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The Scriptorium was built above the chapter house in 1375.  The original use is uncertain but was probably a place where the monks could read and write on their own.  It was restored in 1919 and was repaired after bomb damage during World War II.

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It has a chapel dedicated to the training ship HMS Conway where services are held two or three times a year.  The Scriptorium is the home of the ‘Friends of HMS Conway’.  HMS Conway was founded as a naval training school in 1859 and housed for most of its life aboard a 19th-century wooden battleship which stood in the River Mersey off Rock Ferry.  The ship was moved from the Mersey to the Menai Straits during World War II.

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However whilst she was being towed back to Birkenhead for a refit in 1953, she ran aground and was wrecked.  Training of the naval cadets continued in a new camp in the grounds of the Marquess of Anglesey’s residence at Plas Newydd, using his private dock for seamanship and small boat handling.  In 1964 the new HMS Conway, a purpose designed college close to Plas Newydd, was opened however with the running down of the British Merchant Navy and the emphasis being placed on university style nautical training, it was decided to finally close HMS Conway in 1974.  The ‘Friends of HMS Conway’ was established in 1996 to safeguard the many items of memorabilia from the training school and they were allowed to use the Scriptorium as a museum.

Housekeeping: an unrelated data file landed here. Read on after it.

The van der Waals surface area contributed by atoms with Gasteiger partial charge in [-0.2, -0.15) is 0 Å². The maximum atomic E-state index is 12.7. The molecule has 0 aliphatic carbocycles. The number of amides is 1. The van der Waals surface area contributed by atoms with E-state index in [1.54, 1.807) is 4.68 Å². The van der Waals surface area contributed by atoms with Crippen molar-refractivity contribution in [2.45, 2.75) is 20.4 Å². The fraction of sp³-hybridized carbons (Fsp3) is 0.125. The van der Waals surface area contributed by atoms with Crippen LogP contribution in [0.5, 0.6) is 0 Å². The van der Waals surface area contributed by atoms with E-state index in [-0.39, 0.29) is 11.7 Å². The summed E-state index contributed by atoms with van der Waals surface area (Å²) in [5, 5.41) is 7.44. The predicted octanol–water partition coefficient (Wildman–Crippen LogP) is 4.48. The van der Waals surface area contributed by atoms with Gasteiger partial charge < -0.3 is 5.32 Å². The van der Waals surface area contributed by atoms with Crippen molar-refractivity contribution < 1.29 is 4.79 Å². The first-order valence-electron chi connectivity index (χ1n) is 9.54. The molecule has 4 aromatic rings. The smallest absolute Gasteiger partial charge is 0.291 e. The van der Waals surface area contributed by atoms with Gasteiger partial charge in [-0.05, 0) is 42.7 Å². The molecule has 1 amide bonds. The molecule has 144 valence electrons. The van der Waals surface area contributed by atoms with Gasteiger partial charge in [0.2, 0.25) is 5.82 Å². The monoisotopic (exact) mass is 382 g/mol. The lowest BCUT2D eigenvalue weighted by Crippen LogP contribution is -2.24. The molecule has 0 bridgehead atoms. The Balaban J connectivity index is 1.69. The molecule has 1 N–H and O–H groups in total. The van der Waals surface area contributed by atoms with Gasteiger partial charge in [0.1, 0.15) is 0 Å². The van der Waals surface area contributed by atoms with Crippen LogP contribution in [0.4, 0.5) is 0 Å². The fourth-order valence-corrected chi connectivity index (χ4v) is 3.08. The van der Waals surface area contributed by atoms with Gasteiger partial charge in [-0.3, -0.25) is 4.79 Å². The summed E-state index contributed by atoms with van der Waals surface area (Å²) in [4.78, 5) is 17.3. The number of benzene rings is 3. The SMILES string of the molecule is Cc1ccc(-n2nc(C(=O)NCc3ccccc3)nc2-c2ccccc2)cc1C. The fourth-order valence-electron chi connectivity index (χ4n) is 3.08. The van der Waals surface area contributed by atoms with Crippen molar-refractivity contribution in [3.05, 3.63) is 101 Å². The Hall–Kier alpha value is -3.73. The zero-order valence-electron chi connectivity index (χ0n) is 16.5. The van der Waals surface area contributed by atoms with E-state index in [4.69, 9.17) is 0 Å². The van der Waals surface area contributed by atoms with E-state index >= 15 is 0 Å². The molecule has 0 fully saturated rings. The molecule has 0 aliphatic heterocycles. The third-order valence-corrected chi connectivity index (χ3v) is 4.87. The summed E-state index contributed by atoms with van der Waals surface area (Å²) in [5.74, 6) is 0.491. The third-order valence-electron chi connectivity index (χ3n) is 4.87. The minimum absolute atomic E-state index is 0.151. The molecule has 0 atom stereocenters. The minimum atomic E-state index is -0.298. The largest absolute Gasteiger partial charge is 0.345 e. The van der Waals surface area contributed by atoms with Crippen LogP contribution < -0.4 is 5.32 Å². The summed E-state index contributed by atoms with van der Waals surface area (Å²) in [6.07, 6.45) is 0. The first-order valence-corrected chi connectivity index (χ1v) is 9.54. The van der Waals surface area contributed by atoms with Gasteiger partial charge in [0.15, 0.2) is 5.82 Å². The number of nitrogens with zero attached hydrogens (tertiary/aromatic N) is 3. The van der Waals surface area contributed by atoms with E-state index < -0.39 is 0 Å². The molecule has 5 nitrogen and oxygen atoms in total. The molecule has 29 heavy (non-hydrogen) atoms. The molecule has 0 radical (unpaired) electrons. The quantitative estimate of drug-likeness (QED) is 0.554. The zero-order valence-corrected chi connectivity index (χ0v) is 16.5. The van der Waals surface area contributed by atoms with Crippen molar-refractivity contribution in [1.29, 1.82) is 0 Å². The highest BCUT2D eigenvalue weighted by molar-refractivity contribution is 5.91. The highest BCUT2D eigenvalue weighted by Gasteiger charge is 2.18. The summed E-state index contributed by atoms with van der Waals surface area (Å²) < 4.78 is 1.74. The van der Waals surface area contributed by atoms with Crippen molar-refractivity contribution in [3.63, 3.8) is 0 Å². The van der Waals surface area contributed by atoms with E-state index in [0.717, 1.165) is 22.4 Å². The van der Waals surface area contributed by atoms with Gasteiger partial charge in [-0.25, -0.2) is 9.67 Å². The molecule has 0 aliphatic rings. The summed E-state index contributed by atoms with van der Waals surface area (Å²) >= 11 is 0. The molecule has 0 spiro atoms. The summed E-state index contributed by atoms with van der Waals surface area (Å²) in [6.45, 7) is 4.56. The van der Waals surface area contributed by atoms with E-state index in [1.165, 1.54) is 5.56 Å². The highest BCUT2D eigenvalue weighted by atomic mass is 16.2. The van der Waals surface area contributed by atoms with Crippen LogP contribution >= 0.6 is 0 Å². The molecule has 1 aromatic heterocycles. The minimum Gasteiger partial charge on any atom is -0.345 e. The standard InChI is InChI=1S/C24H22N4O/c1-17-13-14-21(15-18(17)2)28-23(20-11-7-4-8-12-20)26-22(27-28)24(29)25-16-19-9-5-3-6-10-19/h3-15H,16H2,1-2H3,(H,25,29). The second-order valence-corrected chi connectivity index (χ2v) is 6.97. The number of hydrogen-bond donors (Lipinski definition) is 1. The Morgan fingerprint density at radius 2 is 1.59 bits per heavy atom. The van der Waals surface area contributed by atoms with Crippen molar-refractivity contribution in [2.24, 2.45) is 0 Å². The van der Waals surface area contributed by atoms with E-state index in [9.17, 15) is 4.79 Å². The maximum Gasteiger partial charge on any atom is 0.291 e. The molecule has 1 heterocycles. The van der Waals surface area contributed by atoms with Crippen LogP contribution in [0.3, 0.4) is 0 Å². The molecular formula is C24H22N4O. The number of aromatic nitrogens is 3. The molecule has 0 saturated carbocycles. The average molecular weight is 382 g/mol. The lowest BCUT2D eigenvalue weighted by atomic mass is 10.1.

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New stained glass windows have now been installed commissioned by ‘Old Conways’ (former cadets of HMS Conway) and designed by the late David Hillhouse the former curator of Wirral Museums. The furniture and memorabilia were moved from the Conway Centre in Angelsey together with many items donated by ‘Old Conways’ worldwide.

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The Frater Range is the second surviving building off the cloisters next to the Chapter House.  A museum detailing the history of the site is housed in the former undercroft.  Undercrofts were storage cellars but this one was very carefully finished which experts believe means it may have been used as a dining room.